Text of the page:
December 3, 2012  |  Darlene Ann Levy
A woman sits with a child

A cultural phenomenon takes place annually in the United States that is often overlooked when discussing some of the commonalities of American culture, such as baseball, apple pie, freedom, and the rights of the individual. In early November the awareness of the poor and needy moves from the back of most American minds to a central focus during what is commonly referred to as the Season of Giving. The recognition of poverty among the midst of plenty calls attention to the responsibility of the community to assist those who are without or have fallen on hard times.

We might ask where this all comes from—how is it that we are moved to give and share during this time? What compels us to reach out to the poor in a country with an underlying philosophy of “work hard and the rewards will follow”?

In reflecting on this quandary, it comes to mind that religion and religious philosophy foster this notice of others who are in need. The spirit of giving, whether of time, money, or resources, becomes a focal point of activity during the holiday season.

Taking a brief look at some of the major religions practiced in the United States, we see a common thread of recognition for those in need and how to morally and effectively address the issues of poverty, isolation, loneliness, and oppression. One way to effectively do so is through monetary giving. According to a 2010 report by the Center of Philanthropy at Indiana University, charitable giving in the United States in 2009 was $303.75 billion, down from the previous year of $315.08 billion.  Despite the downturn, these sums continue to be substantial.

What do some religions say about charity? 


  • The Buddhists have a required action called Dana. This concept includes giving, sharing, and selfless giving without anticipation of return or benefit to the giver.
  • There is also sweat Dana, where the giver can donate time and effort such as working in a soup kitchen or on a construction project.


  • Christian giving originates from the beginnings of Christianity where early Christians shared with each other and the larger community. Other concepts of charity are based on Judaism through the teachings of the Old Testament and through the life of Jesus based on the teachings in the New Testament. Christianity historically developed charitable institutions such as schools, hospitals, and social service agencies that remain strong pillars in today’s communities. (


  • Zakat is the third pillar of Islam, compulsory giving for those Muslims whose incomes are at a particular level; it is considered a purifying tax. The concept becomes much broader as zakat can only be spent on eight specified categories according to Surah 9:60:  (1) the people who do not have anything, so they are in need of asking others for food, clothing, health services and shelter; (2) the poor who may have money, but it is not sufficient for their basic needs; (3) zakat collectors (which can include Islamic charities in absence of a Caliph); (4) for God’s cause (which includes every kind of struggle for a righteous cause); (5) debtors; (6) wayfarers (or travelers); (7) freeing captives; (8) reconciling hearts.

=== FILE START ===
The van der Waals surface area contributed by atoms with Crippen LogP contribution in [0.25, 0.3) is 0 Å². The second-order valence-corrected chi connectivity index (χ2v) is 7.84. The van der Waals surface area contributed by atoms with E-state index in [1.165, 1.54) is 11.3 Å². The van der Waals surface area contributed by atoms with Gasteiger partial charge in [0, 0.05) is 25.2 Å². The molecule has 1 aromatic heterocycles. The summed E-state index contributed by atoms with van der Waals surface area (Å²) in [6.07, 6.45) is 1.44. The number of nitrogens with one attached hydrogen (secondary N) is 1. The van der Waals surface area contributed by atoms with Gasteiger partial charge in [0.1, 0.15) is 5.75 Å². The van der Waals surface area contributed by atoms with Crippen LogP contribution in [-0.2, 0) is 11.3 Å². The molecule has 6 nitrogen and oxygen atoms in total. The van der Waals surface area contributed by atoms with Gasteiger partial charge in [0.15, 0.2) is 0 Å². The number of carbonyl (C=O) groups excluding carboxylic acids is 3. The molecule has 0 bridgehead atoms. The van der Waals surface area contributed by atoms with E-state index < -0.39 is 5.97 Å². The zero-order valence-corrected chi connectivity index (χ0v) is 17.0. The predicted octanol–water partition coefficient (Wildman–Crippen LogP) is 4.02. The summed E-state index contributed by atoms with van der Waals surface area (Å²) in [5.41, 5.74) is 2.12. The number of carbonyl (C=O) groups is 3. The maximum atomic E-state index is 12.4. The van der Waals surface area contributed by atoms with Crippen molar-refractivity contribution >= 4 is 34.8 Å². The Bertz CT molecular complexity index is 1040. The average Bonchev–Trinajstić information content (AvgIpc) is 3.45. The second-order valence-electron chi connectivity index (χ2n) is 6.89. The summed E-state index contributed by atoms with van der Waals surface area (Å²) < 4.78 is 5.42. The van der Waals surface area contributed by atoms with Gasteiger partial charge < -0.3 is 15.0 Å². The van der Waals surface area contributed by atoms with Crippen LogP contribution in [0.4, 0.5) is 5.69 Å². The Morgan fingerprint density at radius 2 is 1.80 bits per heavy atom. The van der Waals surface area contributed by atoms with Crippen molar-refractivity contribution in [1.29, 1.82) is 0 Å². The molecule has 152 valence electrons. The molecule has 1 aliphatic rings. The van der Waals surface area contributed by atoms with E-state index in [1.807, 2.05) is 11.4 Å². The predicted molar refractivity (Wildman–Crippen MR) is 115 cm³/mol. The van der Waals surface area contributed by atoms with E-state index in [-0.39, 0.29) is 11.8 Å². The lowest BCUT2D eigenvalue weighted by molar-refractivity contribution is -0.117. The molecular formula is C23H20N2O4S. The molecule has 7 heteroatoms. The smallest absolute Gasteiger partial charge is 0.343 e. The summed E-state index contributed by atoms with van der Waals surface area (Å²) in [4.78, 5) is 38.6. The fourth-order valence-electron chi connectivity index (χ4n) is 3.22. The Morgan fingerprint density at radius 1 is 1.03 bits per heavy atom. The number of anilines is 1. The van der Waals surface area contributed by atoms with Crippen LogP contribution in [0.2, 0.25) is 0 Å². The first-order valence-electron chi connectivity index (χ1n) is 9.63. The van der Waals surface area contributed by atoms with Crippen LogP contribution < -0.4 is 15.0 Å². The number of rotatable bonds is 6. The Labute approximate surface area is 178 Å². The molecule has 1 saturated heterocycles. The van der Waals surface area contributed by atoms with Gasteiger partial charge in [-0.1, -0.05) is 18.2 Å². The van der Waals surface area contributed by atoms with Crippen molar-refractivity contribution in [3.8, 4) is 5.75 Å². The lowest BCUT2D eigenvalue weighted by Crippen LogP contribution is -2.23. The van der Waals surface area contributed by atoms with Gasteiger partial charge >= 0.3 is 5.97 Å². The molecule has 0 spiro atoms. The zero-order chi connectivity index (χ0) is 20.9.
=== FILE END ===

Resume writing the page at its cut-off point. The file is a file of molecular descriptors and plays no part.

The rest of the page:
• If a person does not fall into any of the listed categories, then they are prohibited from receiving zakat, though they may be eligible to receive other sources of charity. (


  • Jews have an obligation to perform charitable works known as tzedakah. Maimonides, a great rabbi, organized the levels of charity from least to most meritorious:
    • Giving begrudgingly
    • Giving less than you should, but giving it cheerfully
    • Giving after being asked
    • Giving before being asked
    • Giving when you do not know the recipient's identity, but the recipient knows your identity
    • Giving when you know the recipient's identity, but the recipient doesn't know your identity
    • Giving when neither party knows the other's identity
    • Enabling the recipient to become self-reliant

We could conclude that the strong impulse to give in the United States may be based in part on strong pluralistic religious teachings that either command or encourage the act of giving with an understanding that giving may occur in several forms.

In these lean economic times, where the average person has had to scale back their standard of living, where does that leave charitable giving? As noted earlier, while the overall dollar amount of giving has dropped, there are other forms of giving that we might consider during this time.

Giving without dollars: 

  • Offer to assist at a soup kitchen
  • Read to a child
  • Spent time visiting a shut-in or a sick person
  • Help an elderly neighbor with snow shoveling or plowing
  • If you like to cook, consider doubling your recipe and share with an elderly neighbor
  • Write your memories in a journal or notepad and give them to your adult children or grandchildren
  • Volunteer at a charitable event
  • Sing or play an instrument at a nursing home
  • Become involved in a church or social service agency
  • Take up a cause
  • Participate in social media blogs and share your ideas and thoughts

Although we bemoan our lack of time and the numerous daily pressures of our busy schedules, this is the holiday season. Challenge yourself to do something different and make a difference.

Filed in: Human Services

About the Author

Darlene Ann Levy

Purdue University Global delivers a fully personalized, world-class education online that's tailored for adults. We offer 175 programs, including associate's, bachelor's, master's, and doctoral degrees as well as certificates, in areas such as business, IT, education, health sciences, nursing, criminal justice, and more.

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